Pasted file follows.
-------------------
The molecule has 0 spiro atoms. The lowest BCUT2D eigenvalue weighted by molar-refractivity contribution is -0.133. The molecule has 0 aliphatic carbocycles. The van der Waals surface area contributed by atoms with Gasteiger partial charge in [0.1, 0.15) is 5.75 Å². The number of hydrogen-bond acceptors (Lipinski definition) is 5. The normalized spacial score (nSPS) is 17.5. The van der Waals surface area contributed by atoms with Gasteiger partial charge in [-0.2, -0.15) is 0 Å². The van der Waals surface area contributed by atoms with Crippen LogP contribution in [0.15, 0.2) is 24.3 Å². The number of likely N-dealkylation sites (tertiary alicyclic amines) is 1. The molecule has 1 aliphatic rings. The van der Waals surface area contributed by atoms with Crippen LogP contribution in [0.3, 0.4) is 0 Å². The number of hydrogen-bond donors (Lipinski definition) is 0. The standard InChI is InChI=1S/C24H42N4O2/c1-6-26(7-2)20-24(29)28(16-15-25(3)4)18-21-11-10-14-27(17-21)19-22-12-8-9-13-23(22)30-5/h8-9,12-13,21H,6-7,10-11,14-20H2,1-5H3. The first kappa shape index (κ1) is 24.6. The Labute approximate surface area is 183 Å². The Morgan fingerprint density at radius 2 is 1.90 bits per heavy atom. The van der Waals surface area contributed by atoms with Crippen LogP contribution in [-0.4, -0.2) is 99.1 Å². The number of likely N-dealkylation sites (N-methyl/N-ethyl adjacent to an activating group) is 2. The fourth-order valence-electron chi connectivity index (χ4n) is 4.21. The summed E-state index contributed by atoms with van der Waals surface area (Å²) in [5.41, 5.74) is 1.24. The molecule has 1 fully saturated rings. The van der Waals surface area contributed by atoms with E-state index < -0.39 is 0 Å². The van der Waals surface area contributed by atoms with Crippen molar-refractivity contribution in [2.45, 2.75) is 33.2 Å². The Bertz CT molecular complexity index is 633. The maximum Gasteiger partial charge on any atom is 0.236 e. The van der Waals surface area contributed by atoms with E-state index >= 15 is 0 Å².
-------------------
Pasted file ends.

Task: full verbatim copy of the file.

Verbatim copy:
The molecule has 0 spiro atoms. The lowest BCUT2D eigenvalue weighted by molar-refractivity contribution is -0.133. The molecule has 0 aliphatic carbocycles. The van der Waals surface area contributed by atoms with Gasteiger partial charge in [0.1, 0.15) is 5.75 Å². The number of hydrogen-bond acceptors (Lipinski definition) is 5. The normalized spacial score (nSPS) is 17.5. The van der Waals surface area contributed by atoms with Gasteiger partial charge in [-0.2, -0.15) is 0 Å². The van der Waals surface area contributed by atoms with Crippen LogP contribution in [0.15, 0.2) is 24.3 Å². The number of likely N-dealkylation sites (tertiary alicyclic amines) is 1. The molecule has 1 aliphatic rings. The van der Waals surface area contributed by atoms with Crippen LogP contribution in [0.3, 0.4) is 0 Å². The number of hydrogen-bond donors (Lipinski definition) is 0. The standard InChI is InChI=1S/C24H42N4O2/c1-6-26(7-2)20-24(29)28(16-15-25(3)4)18-21-11-10-14-27(17-21)19-22-12-8-9-13-23(22)30-5/h8-9,12-13,21H,6-7,10-11,14-20H2,1-5H3. The first kappa shape index (κ1) is 24.6. The Labute approximate surface area is 183 Å². The Morgan fingerprint density at radius 2 is 1.90 bits per heavy atom. The van der Waals surface area contributed by atoms with Crippen LogP contribution in [-0.4, -0.2) is 99.1 Å². The number of likely N-dealkylation sites (N-methyl/N-ethyl adjacent to an activating group) is 2. The fourth-order valence-electron chi connectivity index (χ4n) is 4.21. The summed E-state index contributed by atoms with van der Waals surface area (Å²) in [5.41, 5.74) is 1.24. The molecule has 1 fully saturated rings. The van der Waals surface area contributed by atoms with E-state index < -0.39 is 0 Å². The van der Waals surface area contributed by atoms with Crippen molar-refractivity contribution in [2.45, 2.75) is 33.2 Å². The Bertz CT molecular complexity index is 633. The maximum Gasteiger partial charge on any atom is 0.236 e. The van der Waals surface area contributed by atoms with E-state index >= 15 is 0 Å².